If you are convicted of felony, either a state or federal felony charge, you lose certain rights going forward including the right to own firearms. The felony gun ownership laws in Utah are very harsh. The question then arises, what happens to your firearms in the event you are convicted of a felony. Can you sell them? Trade the firearms? Transfer the firearms to a family member? Currently the law in Utah, along with most other states, and the federal law state a felon simply cannot be in possession of a gun. The law doesn’t necessarily require felons turn over their weapons upon the filing of felony charges against them. Nor does the law expressly prohibit a felon from selling a gun rather than handing them over to law enforcement. Nonetheless, local prosecutors and the U.S. Attorney’s Office have routinely routinely requested courts order felons turn over their weapons as a part of their probation or pre trial release. Additionally, individuals charged with a felony often have their firearms confiscated at the time of the arrest, even if the felony charges were non violent and/or did not involve any weapons. Defendants in cases all over the country have sought court orders allowing them to transfer their weapons or sell them to third parties and courts have issued conflicting opinions on the matter. However, the United Supreme Court has finally decided to resolve the issue by taking up the case of Henderson v. United States, U.S. Supreme Court, No. 13-1487.
Henderson v. United States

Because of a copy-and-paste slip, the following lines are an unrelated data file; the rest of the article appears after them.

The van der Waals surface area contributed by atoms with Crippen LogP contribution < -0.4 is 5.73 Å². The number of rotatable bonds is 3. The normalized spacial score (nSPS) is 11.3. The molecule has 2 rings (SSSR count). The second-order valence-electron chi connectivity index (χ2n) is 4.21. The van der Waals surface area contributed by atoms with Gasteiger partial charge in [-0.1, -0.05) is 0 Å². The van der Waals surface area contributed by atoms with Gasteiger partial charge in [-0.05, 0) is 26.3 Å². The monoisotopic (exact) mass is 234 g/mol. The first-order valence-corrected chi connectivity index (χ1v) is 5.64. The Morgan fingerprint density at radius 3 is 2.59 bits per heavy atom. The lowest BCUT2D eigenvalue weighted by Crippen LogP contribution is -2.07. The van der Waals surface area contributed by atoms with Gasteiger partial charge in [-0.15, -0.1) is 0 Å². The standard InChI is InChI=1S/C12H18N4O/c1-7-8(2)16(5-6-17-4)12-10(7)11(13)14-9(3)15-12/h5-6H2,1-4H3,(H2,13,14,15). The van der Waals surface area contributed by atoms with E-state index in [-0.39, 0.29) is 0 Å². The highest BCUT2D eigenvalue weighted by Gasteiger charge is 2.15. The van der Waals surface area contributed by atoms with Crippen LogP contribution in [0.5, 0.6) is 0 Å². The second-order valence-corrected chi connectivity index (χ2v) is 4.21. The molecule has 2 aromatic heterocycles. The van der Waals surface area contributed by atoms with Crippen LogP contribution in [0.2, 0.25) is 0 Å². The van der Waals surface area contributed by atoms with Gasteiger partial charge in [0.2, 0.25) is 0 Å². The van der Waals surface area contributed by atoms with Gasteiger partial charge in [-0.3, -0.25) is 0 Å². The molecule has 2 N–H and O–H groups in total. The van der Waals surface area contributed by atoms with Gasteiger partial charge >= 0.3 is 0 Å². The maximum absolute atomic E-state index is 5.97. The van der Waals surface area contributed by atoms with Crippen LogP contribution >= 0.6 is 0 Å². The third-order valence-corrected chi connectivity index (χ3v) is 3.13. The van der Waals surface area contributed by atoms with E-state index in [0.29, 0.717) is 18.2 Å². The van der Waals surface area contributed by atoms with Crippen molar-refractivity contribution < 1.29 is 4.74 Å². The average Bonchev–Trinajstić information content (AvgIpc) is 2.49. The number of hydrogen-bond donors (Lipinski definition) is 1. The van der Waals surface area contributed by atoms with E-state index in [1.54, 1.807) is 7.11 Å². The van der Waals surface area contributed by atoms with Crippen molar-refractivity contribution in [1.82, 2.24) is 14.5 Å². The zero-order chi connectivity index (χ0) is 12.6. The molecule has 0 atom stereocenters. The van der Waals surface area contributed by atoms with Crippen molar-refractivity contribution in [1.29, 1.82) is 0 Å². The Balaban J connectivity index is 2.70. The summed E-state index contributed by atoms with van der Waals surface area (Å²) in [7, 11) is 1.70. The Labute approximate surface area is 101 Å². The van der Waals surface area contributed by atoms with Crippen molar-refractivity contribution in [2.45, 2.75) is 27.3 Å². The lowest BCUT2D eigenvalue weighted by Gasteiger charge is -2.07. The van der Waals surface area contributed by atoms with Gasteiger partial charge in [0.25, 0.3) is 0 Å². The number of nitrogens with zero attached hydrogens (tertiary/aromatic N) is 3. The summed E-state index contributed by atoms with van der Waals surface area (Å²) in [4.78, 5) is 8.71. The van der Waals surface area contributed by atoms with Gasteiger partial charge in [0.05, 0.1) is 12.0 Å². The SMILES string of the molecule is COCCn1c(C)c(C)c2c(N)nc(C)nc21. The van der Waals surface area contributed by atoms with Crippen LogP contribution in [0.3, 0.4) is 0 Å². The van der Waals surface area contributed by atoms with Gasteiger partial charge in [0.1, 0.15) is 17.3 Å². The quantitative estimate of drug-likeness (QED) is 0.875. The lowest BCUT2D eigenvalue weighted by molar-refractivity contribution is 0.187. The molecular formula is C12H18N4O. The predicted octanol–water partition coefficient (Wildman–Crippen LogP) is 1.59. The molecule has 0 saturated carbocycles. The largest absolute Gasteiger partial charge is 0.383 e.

Tony Henderson was a former United States Border patrol agent who was convicted of distributing marijuana. As a result of his conviction, he lost the right to possess a firearm. Following his case, Mr. Henderson sought to transfer ownership of his weapons to family members. He owned a considerable amount of firearms, 19 total firearms ranging from rifles and shotguns to handguns and related accessories. Mr. Henderson filed a motion with the circuit court asking the judge to permit him the opportunity to sell his guns or transfer ownership to his wife. The judge denied his motion. Mr. Henderson appealed and the 11th Circuit Court of Appeals also denied his request. Mr. Henderson appealed to the U.S. Supreme Court who agreed to hear the case which case as quite a shock to many in the legal community. The case will be deciding in the upcoming term of the Supreme Court and many expect the court to find in favor of Mr. Henderson.
Felony Charges in Utah
We have dealt with numerous felony charges in Utah in which the prosecutor’s office sought to keep firearms of those convicted and or sought orders requiring defendants to hand over all their firearms. In one recent case, the prosecutor would not agree to any plea bargain which did not permit their office to keep the defendant’s firearms. Many police departments take these weapons and sell them keeping the proceeds for the slush fund of the department. In our opinion this practice needs to stop. We are hoping the Supreme Court in this Henderson case sets a clear precedent allowing felons to sell their weapons as opposed to confiscating for their own benefit.